As the hon. Member knows, I cannot anticipate the Government's considered response to the report. I shall be replying to that and the other recommendations made in due course
Is not it a ridiculous indictment of the Government that they cannot find enough Conservative Members to man that important Committee? The Scottish Office covers many diverse areas of public life in Scotland, including housing, transport and agriculture. Is not it more rather than less important for there to be a Select Committee that oversees the work of the Scottish Office, irrespective of whether its members are Welsh, Irish or even the right hon. Member for Guildford (Mr. Howell)? Will he again consider getting Conservative Back Benchers to man this important Committee, so that the work of the Scottish Office can be properly overseen?
I have already said that I shall examine that matter again, but I am equally well aware that there have been several difficulties affecting the issue throughout the lifetime of this Parliament and I am not very hopeful of progress. The hon. Gentleman has raised many points relating to Scotland. As he will know some of those subjects are dealt with by other Select Committees, and the Scottish Office frequently gives evidence to those committees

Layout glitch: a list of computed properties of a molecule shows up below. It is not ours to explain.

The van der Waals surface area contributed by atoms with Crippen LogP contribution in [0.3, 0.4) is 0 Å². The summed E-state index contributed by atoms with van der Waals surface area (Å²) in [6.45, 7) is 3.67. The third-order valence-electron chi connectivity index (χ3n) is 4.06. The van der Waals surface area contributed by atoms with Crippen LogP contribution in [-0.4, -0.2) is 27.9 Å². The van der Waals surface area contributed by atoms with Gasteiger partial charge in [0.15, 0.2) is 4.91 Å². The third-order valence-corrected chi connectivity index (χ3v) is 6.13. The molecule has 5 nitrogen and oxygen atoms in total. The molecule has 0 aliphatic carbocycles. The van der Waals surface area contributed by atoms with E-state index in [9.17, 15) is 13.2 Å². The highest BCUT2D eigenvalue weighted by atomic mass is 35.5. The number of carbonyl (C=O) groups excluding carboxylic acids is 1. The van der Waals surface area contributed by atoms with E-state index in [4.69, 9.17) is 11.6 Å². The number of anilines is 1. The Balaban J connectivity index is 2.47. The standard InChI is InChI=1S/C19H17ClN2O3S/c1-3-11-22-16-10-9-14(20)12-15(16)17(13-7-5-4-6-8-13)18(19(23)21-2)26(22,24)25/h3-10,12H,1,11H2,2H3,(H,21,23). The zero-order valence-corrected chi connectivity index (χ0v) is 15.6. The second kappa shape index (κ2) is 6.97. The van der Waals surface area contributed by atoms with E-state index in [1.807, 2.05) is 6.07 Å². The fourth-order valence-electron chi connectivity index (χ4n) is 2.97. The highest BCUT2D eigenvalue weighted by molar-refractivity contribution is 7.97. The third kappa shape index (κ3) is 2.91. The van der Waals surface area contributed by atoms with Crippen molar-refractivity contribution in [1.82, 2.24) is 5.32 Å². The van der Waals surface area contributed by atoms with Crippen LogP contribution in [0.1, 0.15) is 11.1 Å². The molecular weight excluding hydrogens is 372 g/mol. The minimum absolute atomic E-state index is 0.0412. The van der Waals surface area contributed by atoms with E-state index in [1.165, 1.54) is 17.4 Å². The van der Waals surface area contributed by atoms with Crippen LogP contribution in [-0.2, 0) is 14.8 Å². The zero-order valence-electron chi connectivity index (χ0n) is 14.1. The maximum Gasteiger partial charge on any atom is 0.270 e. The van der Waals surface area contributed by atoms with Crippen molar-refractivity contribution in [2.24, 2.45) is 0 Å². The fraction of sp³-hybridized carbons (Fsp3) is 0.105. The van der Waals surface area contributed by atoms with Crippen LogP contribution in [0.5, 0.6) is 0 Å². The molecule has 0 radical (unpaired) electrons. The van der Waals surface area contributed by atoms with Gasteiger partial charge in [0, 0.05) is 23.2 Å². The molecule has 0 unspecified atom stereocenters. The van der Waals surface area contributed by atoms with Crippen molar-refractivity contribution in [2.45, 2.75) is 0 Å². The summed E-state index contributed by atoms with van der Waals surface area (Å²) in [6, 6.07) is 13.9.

To follow on from the question of the hon. Member for Roxburgh and Berwickshire (Mr. Kirkwood), is my right hon. Friend aware that there are many Members such as me with seats in the south who would be happy and proud to serve on a Scottish Select Committee, because it would enable many of us to spend a great deal more time in Scotland than we are able to do at present?
I am not sure what sort of time my hon. Friend has in mind, but I shall consider his point
Is the right hon. Gentleman aware that, at an earlier stage, some of us devoted much time to using our good offices in an attempt to resolve the difficulty? Will he encourage the reactivation of those discussions, to ensure that at least three component parts of the four parts of the United Kingdom enjoy and benefit from the oversight of a Select Committee?
I do not think that I can go further than I have today. I have been looking into the history of the progress of the matter during the lifetime of this Parliament
Does the Leader of the House accept that it is a pretty unfortunate precedent, particularly from a Government on the way out, not to establish democratic machinery simply because it is not in the Government's interests to do so? In this, one of his earliest performances as Leader of the House, will he at least establish clearly that his responsibility to the House is not simply to do what is convenient for the Government, but to do what is in the established, democratic traditions of the House, and set up the Select Committee?
I do not think that it was all one sided. Having looked at the history of it, I believe that there were differences of view on the matter at various times on both sides of the House. As I said, I shall look into it. I entirely reject the hon. Gentleman's belief that this Government are on the way out—quite the reverse.